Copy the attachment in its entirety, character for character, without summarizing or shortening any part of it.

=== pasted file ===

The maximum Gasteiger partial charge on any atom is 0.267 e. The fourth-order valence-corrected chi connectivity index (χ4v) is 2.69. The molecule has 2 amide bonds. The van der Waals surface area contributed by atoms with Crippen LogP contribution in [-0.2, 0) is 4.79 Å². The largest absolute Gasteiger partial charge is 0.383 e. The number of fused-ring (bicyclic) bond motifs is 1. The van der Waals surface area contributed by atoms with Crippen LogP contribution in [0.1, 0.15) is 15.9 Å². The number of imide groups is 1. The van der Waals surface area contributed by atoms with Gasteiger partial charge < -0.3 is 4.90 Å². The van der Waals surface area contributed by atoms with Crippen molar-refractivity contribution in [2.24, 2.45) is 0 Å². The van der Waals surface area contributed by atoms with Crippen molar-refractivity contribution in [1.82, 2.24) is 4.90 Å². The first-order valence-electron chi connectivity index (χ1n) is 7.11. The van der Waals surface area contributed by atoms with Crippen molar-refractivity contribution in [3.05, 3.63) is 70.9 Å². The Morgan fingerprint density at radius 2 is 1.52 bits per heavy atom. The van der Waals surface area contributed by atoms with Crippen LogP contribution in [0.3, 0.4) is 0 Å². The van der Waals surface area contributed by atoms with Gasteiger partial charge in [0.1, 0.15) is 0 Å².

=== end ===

The maximum Gasteiger partial charge on any atom is 0.267 e. The fourth-order valence-corrected chi connectivity index (χ4v) is 2.69. The molecule has 2 amide bonds. The van der Waals surface area contributed by atoms with Crippen LogP contribution in [-0.2, 0) is 4.79 Å². The largest absolute Gasteiger partial charge is 0.383 e. The number of fused-ring (bicyclic) bond motifs is 1. The van der Waals surface area contributed by atoms with Crippen LogP contribution in [0.1, 0.15) is 15.9 Å². The number of imide groups is 1. The van der Waals surface area contributed by atoms with Gasteiger partial charge < -0.3 is 4.90 Å². The van der Waals surface area contributed by atoms with Crippen molar-refractivity contribution in [2.24, 2.45) is 0 Å². The van der Waals surface area contributed by atoms with Crippen molar-refractivity contribution in [1.82, 2.24) is 4.90 Å². The first-order valence-electron chi connectivity index (χ1n) is 7.11. The van der Waals surface area contributed by atoms with Crippen molar-refractivity contribution in [3.05, 3.63) is 70.9 Å². The Morgan fingerprint density at radius 2 is 1.52 bits per heavy atom. The van der Waals surface area contributed by atoms with Crippen LogP contribution in [0.3, 0.4) is 0 Å². The van der Waals surface area contributed by atoms with Gasteiger partial charge in [0.1, 0.15) is 0 Å².